(more…)

04/08/15 8:00am
04/08/2015 8:00 AM
Eugene Lafurno's home two years ago in Baiting Hollow. (Credit: Paul Squire)

Eugene Lafurno’s home two years ago in Baiting Hollow. (Credit: Paul Squire)

Times up for “The Epiphany.”

Eugene Lafurno of Baiting Hollow has been building what town officials call a third and fourth story onto his Founders Path home for several years, and town officials say it’s unsafe and was built without proper permits.

On Tuesday, the Riverhead Town Board approved a resolution to have the town engineering department remove the structure and is expected to charge Mr. Lafurno with demolition costs.

(more…)

04/07/15 2:00pm
04/07/2015 2:00 PM

The Riverhead Town Board on Tuesday approved a new five-year contract with the Riverhead Volunteer Ambulance corps that, for the first time, will allow the corps to begin billing the insurance companies of people involved in automobile accidents that require ambulance service.

Town officials have said the move can bring in about $400,000 per year  in revenue.

The ambulance corps will still need to hire a billing company, and to obtain computer hardware and software and training in how to use it, according to RVA board of directors member Ron Rowe. The corps also will need an office and a secure location to store records, he said.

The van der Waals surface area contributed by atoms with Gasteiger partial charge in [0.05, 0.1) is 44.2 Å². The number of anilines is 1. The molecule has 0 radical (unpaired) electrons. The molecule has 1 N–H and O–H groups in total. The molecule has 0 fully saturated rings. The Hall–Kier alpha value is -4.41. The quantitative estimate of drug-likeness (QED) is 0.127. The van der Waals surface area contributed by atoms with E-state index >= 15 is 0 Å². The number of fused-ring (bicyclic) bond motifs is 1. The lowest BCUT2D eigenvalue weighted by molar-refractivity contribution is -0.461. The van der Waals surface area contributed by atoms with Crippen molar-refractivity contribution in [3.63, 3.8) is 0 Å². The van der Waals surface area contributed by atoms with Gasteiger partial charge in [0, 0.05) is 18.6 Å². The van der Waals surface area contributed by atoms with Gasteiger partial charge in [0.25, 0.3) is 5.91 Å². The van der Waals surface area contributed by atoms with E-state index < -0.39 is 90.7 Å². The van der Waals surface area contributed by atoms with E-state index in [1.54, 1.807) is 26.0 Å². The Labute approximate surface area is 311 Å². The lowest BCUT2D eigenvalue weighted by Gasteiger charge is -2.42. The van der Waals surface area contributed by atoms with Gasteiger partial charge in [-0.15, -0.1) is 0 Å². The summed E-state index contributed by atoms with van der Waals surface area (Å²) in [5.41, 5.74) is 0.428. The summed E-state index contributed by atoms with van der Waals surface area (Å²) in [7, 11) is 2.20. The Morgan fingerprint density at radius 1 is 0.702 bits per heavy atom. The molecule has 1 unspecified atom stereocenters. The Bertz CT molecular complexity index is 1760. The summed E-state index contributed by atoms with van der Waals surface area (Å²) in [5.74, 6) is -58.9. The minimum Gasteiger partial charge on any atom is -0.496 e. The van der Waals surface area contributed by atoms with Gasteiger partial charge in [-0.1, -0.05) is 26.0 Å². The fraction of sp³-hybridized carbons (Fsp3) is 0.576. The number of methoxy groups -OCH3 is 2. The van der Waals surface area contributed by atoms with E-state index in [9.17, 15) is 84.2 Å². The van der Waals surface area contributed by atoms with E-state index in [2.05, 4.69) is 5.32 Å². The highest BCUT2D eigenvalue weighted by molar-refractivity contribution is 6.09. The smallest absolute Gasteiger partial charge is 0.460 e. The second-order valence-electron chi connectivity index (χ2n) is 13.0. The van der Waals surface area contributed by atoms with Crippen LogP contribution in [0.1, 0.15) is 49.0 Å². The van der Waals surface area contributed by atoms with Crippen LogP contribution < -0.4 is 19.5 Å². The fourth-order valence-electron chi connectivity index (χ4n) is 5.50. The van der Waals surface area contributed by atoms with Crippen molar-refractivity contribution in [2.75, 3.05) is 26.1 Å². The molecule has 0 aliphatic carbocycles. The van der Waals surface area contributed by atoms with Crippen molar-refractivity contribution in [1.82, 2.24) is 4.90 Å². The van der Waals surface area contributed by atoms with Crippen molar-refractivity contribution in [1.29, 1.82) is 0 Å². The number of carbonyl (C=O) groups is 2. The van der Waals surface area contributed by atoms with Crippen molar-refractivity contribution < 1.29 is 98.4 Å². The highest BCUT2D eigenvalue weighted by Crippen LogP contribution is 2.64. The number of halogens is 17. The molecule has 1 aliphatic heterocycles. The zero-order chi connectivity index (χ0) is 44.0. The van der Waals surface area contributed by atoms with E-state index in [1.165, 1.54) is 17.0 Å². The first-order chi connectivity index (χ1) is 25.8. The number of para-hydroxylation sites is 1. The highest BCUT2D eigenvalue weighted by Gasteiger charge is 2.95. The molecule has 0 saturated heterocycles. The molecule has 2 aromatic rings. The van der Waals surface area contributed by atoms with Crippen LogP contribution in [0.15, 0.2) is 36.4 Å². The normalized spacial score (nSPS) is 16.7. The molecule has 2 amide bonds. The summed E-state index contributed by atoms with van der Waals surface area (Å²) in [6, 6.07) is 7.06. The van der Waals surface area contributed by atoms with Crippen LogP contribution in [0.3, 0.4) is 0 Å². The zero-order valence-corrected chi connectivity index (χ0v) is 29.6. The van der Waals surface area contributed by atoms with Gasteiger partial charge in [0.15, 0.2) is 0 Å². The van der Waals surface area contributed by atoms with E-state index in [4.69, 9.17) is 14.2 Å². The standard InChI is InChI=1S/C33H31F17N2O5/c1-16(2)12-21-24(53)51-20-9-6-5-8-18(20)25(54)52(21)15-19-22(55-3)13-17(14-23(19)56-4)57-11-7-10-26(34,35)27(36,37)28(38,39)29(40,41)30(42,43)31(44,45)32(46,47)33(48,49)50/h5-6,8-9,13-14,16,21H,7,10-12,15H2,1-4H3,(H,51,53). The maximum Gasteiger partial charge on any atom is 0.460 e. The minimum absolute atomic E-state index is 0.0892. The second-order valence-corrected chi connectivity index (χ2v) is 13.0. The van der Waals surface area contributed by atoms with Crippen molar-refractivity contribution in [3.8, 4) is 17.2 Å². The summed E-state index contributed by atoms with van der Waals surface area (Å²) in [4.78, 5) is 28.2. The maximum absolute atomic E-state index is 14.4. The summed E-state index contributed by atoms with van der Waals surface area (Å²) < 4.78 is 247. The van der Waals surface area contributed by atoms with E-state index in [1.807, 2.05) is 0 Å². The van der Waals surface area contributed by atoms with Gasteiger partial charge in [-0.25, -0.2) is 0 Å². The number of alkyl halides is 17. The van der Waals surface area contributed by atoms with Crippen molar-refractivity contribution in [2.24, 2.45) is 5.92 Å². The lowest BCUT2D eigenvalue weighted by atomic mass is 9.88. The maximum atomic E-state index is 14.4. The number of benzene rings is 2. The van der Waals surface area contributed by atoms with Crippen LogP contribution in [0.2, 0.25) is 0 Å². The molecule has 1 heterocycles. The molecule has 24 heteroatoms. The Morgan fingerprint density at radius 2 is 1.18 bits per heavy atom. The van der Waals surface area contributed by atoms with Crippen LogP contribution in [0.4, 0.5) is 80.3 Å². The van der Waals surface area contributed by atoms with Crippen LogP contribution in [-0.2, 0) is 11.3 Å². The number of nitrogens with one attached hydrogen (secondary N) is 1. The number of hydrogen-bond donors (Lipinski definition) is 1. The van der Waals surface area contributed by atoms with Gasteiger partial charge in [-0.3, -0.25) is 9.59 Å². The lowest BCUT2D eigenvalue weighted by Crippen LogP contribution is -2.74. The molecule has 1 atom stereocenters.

Also Tuesday:

• The Town Board approved Sonoma Grill’s application to have a live music at the new restaurant it plans at the site of the former Riverhead Project.

• Hired an outside law firm, McGiff Halverson LLP of Patchouge, to handle the town’s lawsuit against Gershow Recycling.

• Approved a $10,000 settlement with the owners of the BJ’s/Kmart shopping center for illegally clearing trees along Route 58.

• Ordered the town engineering department to being removing a cupola built on a Baiting Hollow home owned by Eugene Lafurno that the town maintains is too tall and not safe.

To read what else happened at Tuesday’s Town Board meeting, click below to read a recap of News-Review reporter Tim Gannon’s live blog of the meeting, and scroll down for the full meeting agenda and resolution packet.

 

 

Live Blog Riverhead Town Board 04-07-2015

April_7,_2015_-_Agenda by Timesreview

April_7,_2015_-_Packet by Timesreview

04/02/15 10:00am
04/02/2015 10:00 AM

liveblog

 

The Riverhead Town Board discussed a plan to double the size of a proposed energy park at the Enterprise Park at Calverton and to prepare a new request for proposals from energy companies during Thursday’s work session.